German Chancellor Angela Merkel met Monday in Berlin with 400 officials from politics, science as well as automobile and energy industry to streamline the country's electric mobility efforts.
Merkel said Germans were the first to build cars and excelled in doing so in the 20th century. It's therefore important, she added, "that in the 21st century we are again the nation that is able to build the most intelligent and environmentally friendly cars."
Under a national strategy electric mobility, all sides pledged to have 1 million electric cars cruise German highways by 2020.
While the car makers vowed to invest $26 billion per year in developing electric cars, Berlin said it will decide on the concrete volume of funding after task forces formed at the summit have tabled first proposals.
The government is already funding electric mobility test projects with $700 million, including programs to develop the charging station infrastructure and boost battery technology, an area of expertise that is dominated by companies from Japan, Korea and China.
The sustainable-mobility market is set to grow significantly, boosted by ambitious national and European emissions reduction targets and an eagerness to reduce dependency on imported oil.
Germany's carmakers are a tad late to the green game, however, with the first German electric car expected to enter the market in 2012.
Daimler is banking on hybrid cars and electric mobility -- but also on the development of the hydrogen fuel cell. The Stuttgart company hopes to have a fuel cell car ready within five years and hopes to launch an EV in 2012.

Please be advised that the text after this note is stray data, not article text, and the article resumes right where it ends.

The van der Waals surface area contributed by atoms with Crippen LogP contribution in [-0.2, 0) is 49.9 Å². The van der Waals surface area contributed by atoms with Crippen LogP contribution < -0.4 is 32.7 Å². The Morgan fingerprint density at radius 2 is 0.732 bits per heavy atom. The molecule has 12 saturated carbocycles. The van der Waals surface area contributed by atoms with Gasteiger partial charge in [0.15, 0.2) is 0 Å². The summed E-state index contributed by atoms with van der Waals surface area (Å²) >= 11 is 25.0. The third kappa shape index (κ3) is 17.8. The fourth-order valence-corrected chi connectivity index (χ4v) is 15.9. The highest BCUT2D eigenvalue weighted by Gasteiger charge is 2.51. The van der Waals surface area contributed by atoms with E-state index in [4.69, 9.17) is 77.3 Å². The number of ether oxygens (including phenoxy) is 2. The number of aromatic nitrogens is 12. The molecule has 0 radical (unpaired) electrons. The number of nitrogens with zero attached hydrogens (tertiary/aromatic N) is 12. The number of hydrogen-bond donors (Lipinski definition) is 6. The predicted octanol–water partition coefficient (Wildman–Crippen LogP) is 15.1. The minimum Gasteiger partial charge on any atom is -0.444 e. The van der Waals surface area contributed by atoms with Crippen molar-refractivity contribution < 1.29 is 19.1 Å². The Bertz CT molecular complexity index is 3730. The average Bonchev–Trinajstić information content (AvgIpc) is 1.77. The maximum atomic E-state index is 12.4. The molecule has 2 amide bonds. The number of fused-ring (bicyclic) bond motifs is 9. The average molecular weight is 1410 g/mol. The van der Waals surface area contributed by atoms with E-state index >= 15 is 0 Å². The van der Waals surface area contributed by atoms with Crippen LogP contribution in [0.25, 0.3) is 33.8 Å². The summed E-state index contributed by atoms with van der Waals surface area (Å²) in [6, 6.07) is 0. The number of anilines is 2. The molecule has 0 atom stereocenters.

Volkswagen and BMW are lagging, with the VW E-Up and the BMW Megacity set for a 2013 launch. Volkswagen, which also owns Audi, is banking on highly efficient diesel and gasoline cars to bridge the transition period to full EVs.
Competitors from Asia are far ahead. Mitsubishi will introduce an electric vehicle this year, as will Nissan -- and that's why Berlin has decided to fund research instead of subsidizing electric mobility purchases.
Ferdinand Dudenhoeffer, a senior automobile expert, said this was the right strategy.
"The main suppliers of electric cars today are the Japanese," he told Deutsche Welle. "Why support the sale of Japanese cars? Germany needs to invest in research and development if it wants to be powerful global competitor in this sector."
Yet even neighboring France is ahead of Germany.
Renault will introduce two electric cars this year. The French car giant has teamed with Better Place, the company founded by Israeli entrepreneur Shai Agassi, to snatch first-mover advantage when it comes to electric vehicles.
Their concept is aimed at extending the limited range of electric cars with a network of battery swap stations to be built by Better Place in several countries.
In Europe, the Better Place battery-swap model will be first tested in Denmark, a small country with a well-connected road system and a lot of green idealism.